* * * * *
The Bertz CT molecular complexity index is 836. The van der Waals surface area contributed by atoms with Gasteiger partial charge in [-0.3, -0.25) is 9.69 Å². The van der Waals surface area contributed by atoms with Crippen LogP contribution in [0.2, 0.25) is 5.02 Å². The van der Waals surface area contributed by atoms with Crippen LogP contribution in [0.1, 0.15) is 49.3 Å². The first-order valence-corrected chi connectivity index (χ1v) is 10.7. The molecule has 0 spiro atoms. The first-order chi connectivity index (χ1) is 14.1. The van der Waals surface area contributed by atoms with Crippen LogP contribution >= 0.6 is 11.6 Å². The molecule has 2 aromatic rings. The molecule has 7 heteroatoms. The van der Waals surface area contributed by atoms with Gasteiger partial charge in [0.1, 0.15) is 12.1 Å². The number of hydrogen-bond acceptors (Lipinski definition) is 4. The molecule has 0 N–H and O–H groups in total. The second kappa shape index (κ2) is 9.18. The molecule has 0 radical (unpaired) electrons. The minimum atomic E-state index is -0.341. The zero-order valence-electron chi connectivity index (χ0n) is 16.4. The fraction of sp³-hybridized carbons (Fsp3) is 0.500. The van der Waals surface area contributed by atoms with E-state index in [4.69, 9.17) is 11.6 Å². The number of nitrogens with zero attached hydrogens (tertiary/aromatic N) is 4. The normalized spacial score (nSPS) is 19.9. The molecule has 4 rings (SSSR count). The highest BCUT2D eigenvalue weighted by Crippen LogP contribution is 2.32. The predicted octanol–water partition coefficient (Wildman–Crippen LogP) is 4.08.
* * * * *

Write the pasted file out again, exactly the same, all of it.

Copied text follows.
The Bertz CT molecular complexity index is 836. The van der Waals surface area contributed by atoms with Gasteiger partial charge in [-0.3, -0.25) is 9.69 Å². The van der Waals surface area contributed by atoms with Crippen LogP contribution in [0.2, 0.25) is 5.02 Å². The van der Waals surface area contributed by atoms with Crippen LogP contribution in [0.1, 0.15) is 49.3 Å². The first-order valence-corrected chi connectivity index (χ1v) is 10.7. The molecule has 0 spiro atoms. The first-order chi connectivity index (χ1) is 14.1. The van der Waals surface area contributed by atoms with Crippen LogP contribution >= 0.6 is 11.6 Å². The molecule has 2 aromatic rings. The molecule has 7 heteroatoms. The van der Waals surface area contributed by atoms with Gasteiger partial charge in [0.1, 0.15) is 12.1 Å². The number of hydrogen-bond acceptors (Lipinski definition) is 4. The molecule has 0 N–H and O–H groups in total. The second kappa shape index (κ2) is 9.18. The molecule has 0 radical (unpaired) electrons. The minimum atomic E-state index is -0.341. The zero-order valence-electron chi connectivity index (χ0n) is 16.4. The fraction of sp³-hybridized carbons (Fsp3) is 0.500. The van der Waals surface area contributed by atoms with E-state index in [4.69, 9.17) is 11.6 Å². The number of nitrogens with zero attached hydrogens (tertiary/aromatic N) is 4. The normalized spacial score (nSPS) is 19.9. The molecule has 4 rings (SSSR count). The highest BCUT2D eigenvalue weighted by Crippen LogP contribution is 2.32. The predicted octanol–water partition coefficient (Wildman–Crippen LogP) is 4.08.